When people come up with ideas, they often assume that:
- coming up with an idea is the same thing as coming up with an idea first (it isn't, read existing literature)
- coming up with an idea first is dramatically more special than coming up with an idea (it isn't)
- the wealth of existing literature does not include their idea (almost always it does)
- unpublished ideas do not count (they do, lots of important discoveries happen verbally, and unfortunately sometimes only verbally :( )
- coming up with it first is more important than fleshing out a body of work (it isn't)
And these assumptions tend to make people very unhappy. I repeatedly see people succumbing to sadness over multiple discovery. It shouldn't be sad, it should be a happy event, as it confirms our thoughts and presents an opportunity for collaborations.
This is probably an unfortunate consequence of the invention of intellectual property before memetic theory. Had evolutionary memetics been widely understood in the 1700s, perhaps people today would not claim silly ownership rights over intermediate results of trivial computations. It is unfortunate that memes are not treated like genes by our legal and social systems.
I do not claim to have invented most of the ideas i come up with. In fact, I know that most of the ideas I have ever come up with originally have already been come up with originally decades before, sometimes by many people. "Being the first" is quite rare, and often inconsequential. Though credit in science is definitely broken, it at least recognizes that exploring in-depth and fleshing out a body of work is much more important than discovering the initial ideas.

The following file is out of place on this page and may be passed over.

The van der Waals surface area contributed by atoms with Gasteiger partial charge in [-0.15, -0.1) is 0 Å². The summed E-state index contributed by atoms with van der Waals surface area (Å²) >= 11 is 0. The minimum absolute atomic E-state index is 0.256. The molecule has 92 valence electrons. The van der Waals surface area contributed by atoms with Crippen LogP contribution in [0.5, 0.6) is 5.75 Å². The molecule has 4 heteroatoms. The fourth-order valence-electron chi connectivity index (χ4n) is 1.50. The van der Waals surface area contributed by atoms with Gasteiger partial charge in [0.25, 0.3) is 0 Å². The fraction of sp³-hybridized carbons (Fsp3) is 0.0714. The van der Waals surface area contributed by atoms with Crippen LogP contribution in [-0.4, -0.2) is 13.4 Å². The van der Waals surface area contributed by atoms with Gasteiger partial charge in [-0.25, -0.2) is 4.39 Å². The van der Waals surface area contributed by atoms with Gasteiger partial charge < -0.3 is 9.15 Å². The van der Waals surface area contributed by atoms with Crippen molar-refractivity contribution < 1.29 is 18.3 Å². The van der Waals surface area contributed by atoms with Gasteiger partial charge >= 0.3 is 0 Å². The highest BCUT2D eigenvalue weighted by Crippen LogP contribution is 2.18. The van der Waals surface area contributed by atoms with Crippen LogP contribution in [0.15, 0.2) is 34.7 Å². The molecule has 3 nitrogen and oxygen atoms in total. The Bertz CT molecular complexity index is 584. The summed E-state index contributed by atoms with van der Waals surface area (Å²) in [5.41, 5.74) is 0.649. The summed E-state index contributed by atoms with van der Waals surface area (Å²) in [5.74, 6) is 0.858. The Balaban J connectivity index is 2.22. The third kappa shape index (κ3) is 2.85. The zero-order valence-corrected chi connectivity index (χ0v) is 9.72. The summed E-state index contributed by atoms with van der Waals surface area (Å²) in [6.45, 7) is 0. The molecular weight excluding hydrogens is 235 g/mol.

Doing it right also matters. Often, people stop short and apply an idea before understanding it and its consequences fully -- this is a source of significant pain in computer science and computing engineering.
Creating ideas and working on manifesting them gets a lot more fun and productive once you understand you "realize" ideas, not originate them. They're just information, and the same information can be and is often created many, many times over.
Multiple discoveries in the history of science provide evidence for evolutionary models of science and technology, such as memetics (the study of self-replicating units of culture), evolutionary epistemology (which applies the concepts of biological evolution to study of the growth of human knowledge), and cultural selection theory (which studies sociological and cultural evolution in a Darwinian manner).